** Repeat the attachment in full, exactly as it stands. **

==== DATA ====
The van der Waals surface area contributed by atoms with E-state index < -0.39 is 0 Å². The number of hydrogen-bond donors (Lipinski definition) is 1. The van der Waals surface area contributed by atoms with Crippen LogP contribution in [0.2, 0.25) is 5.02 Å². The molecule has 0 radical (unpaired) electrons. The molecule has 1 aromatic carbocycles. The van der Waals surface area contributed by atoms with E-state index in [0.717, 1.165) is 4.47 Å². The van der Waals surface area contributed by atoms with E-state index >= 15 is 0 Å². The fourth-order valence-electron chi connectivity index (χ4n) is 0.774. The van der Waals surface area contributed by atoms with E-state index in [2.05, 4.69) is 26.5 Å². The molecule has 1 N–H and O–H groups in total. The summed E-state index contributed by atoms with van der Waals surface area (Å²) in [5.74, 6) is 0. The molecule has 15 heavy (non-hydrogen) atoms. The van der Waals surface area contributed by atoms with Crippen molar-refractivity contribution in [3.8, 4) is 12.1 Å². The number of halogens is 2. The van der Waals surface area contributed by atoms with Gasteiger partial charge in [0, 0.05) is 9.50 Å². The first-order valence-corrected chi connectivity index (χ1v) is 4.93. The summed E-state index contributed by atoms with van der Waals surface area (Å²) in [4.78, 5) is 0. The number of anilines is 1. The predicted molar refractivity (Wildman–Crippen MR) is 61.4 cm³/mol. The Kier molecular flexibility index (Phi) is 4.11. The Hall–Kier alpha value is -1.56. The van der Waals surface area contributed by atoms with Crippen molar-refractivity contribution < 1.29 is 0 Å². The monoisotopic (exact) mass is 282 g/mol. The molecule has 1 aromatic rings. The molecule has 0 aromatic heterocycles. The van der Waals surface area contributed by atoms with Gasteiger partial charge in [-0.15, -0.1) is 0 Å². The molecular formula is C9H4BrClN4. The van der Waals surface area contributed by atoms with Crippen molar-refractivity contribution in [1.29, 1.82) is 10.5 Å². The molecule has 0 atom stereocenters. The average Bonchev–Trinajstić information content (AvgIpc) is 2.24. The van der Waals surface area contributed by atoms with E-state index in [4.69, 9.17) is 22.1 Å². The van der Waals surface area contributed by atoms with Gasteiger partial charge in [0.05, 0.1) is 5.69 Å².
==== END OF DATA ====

The van der Waals surface area contributed by atoms with E-state index < -0.39 is 0 Å². The number of hydrogen-bond donors (Lipinski definition) is 1. The van der Waals surface area contributed by atoms with Crippen LogP contribution in [0.2, 0.25) is 5.02 Å². The molecule has 0 radical (unpaired) electrons. The molecule has 1 aromatic carbocycles. The van der Waals surface area contributed by atoms with E-state index in [0.717, 1.165) is 4.47 Å². The van der Waals surface area contributed by atoms with E-state index >= 15 is 0 Å². The fourth-order valence-electron chi connectivity index (χ4n) is 0.774. The van der Waals surface area contributed by atoms with E-state index in [2.05, 4.69) is 26.5 Å². The molecule has 1 N–H and O–H groups in total. The summed E-state index contributed by atoms with van der Waals surface area (Å²) in [5.74, 6) is 0. The molecule has 15 heavy (non-hydrogen) atoms. The van der Waals surface area contributed by atoms with Crippen molar-refractivity contribution in [3.8, 4) is 12.1 Å². The number of halogens is 2. The van der Waals surface area contributed by atoms with Gasteiger partial charge in [0, 0.05) is 9.50 Å². The first-order valence-corrected chi connectivity index (χ1v) is 4.93. The summed E-state index contributed by atoms with van der Waals surface area (Å²) in [4.78, 5) is 0. The number of anilines is 1. The predicted molar refractivity (Wildman–Crippen MR) is 61.4 cm³/mol. The Kier molecular flexibility index (Phi) is 4.11. The Hall–Kier alpha value is -1.56. The van der Waals surface area contributed by atoms with Crippen molar-refractivity contribution < 1.29 is 0 Å². The monoisotopic (exact) mass is 282 g/mol. The molecule has 1 aromatic rings. The molecule has 0 aromatic heterocycles. The van der Waals surface area contributed by atoms with Gasteiger partial charge in [-0.15, -0.1) is 0 Å². The molecular formula is C9H4BrClN4. The van der Waals surface area contributed by atoms with Crippen molar-refractivity contribution in [1.29, 1.82) is 10.5 Å². The molecule has 0 atom stereocenters. The average Bonchev–Trinajstić information content (AvgIpc) is 2.24. The van der Waals surface area contributed by atoms with E-state index in [4.69, 9.17) is 22.1 Å². The van der Waals surface area contributed by atoms with Gasteiger partial charge in [0.05, 0.1) is 5.69 Å².